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New Book!

NW: Homecoming Games

First Draft

70,500 of 150,000 Words (47%) complete

Battle of the Bulge

One day at a time

30 of 60 pounds (50%) complete

New Book on Hold

BRM II

First Draft

3750 of 120000 words (3%) complete

The Future just keeps creeping in…

That day when the entire house is a computer is creeping up. Streaming the O’s while I work. How? Plugged the laptop into the TV via HDMI, made the TV an extended screen and put Firfox full screen on the TV, and WP fullscreen on the laptop. How wunnerful is dat?

I’m finding that the skating is a really good balance for the writing I’m doing right now. This book is a serious chess game and I’m used to these rather intense, charging forward kinda plots. They’re always complex, but getting all the pieces lined up has never been this much of a challenge.

The front end practically wrote itself, I mean, Wesley and JP meeting after all these years. Seneca. Rani. And a bit of Bijan. It was a lot of information to work in, but there was plenty of spice to keep it moving. Setting everything up for the climax has been challenging. The scenes were coming a few lines at a time.

If I put on a movie, or science or history thing like CJC has going in the background, I get caught up in its chess game because it’s easier. With the full-flight skating, it distracts and relaxes my forebrain for the few minutes of the skate, then there’s lag between to consider the next few lines. Since I started this three days ago, I’ve gotten more writing done than in the month before.

At this rate, I think it will pay to subscribe to the Ice Network! :D

6 comments to The Future just keeps creeping in…

  • Greenwyvern

    “We are all interested in the future, for that is where you and I are going to spend the rest of our lives.”
    – Criswell, Plan 9 from Outer Space

  • My desktop computer screen has essentially become my TV. But occasionally, I wish I had a really large screen TV to watch an epic movie. The idea of putting my computer work up there, large screen, and having very good resolution (not the old fuzzy TV kind) really is appealing. Not going to happen this year, but maybe in the future.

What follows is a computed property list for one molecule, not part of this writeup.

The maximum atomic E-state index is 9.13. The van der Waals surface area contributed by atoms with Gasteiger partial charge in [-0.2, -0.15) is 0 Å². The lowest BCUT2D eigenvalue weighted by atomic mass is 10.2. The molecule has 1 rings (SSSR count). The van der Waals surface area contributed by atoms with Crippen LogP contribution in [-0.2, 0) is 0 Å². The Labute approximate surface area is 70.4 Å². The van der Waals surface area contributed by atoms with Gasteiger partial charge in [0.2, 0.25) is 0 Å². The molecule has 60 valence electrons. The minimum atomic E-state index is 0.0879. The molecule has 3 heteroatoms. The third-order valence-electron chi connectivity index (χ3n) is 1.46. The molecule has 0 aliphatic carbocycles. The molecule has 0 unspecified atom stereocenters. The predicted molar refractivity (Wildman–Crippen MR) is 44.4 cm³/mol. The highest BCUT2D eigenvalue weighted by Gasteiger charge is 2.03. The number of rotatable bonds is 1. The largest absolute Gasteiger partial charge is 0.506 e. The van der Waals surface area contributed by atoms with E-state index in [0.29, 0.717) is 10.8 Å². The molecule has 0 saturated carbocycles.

I did like a recent Apple exec’s quote, an analogy about combining desk/lap (mouse) and tablet/phone (touch) OS’es. The quote was, paraphrasing, “Just because you can combine a refrigerator and a toaster, doesn’t mean it will work well or anybody will be very happy with the result.” This was refreshing common sense.

    I love good technology and a good product design. But I want it to be easy and unobtrusive and useful and…fun to use. “Fun” here is a term hard to pin down, but I think most people would know when something is a joy to use.

    My primary email’s interface has become…a pain in the posterior to use. I might even switch. (Ugh, changing my email with any and all essential contacts, friends, etc.)

    Thinking about things from a science fiction perspective offers so many ways technology can be helpful, used very effectively, and so many ways it could be harmful, divisive, misused, or run amok.

    Only I don’t see a malevolent AI taking over as too real for a long time. The number of ways current networks and software have serious bugs, errors, outages…heh, I think it wouldn’t work. Yet. For which, I’m glad. So no Borg or Matrix or the like, for a while, I don’t think.

    And…partly because of my personal perspective, I don’t know how long it will really be before we have something like some of the bio-punk or cyborg-punk stuff happening. The trouble with either is, you need a fairly thorough understanding of the nervous system, in order for some things to work, and we’re a long way from that, still. — Which applies to me personally, because of my eyesight. I’d really have to think it over for my “good eye” (which is still a long way from normal vision) and for my weaker eye, hmm…even so, I don’t know. So far, it’s not likely it’ll be a question in my lifetime, though that could change very fast in the next few decades.

    But the possibilities, both for good use of tech and for bad use of tech, and how that will affect us all, are very much part of those “what-if” questions, for science fiction or for philosophy. Because we will have to deal with future technology.

    When I was a kid, I didn’t expect that as an adult, I’d be able to communicate instantly with people halfway across the planet, or at least as soon as we both get to reply. — Or that books, (vinyl) records, (audio) cassettes, and those awful VCR tapes (hahaha) would all, *all*, end up (along with all my professional training) in a strange, extended transitional no man’s land, a stage between print and storage media, to the all-digital downloads we see now. — And yet that brings opportunities and exciting changes. And as long as it’s on my device or I have web access, I can access it all, carry it anywhere. Oh, the sheer marvel! A full library of information and entertainment, wherever I go! And oh my, access to more, as long as I can pay for it…though the prices are overall still better than if I had to buy all that and store it in physical form.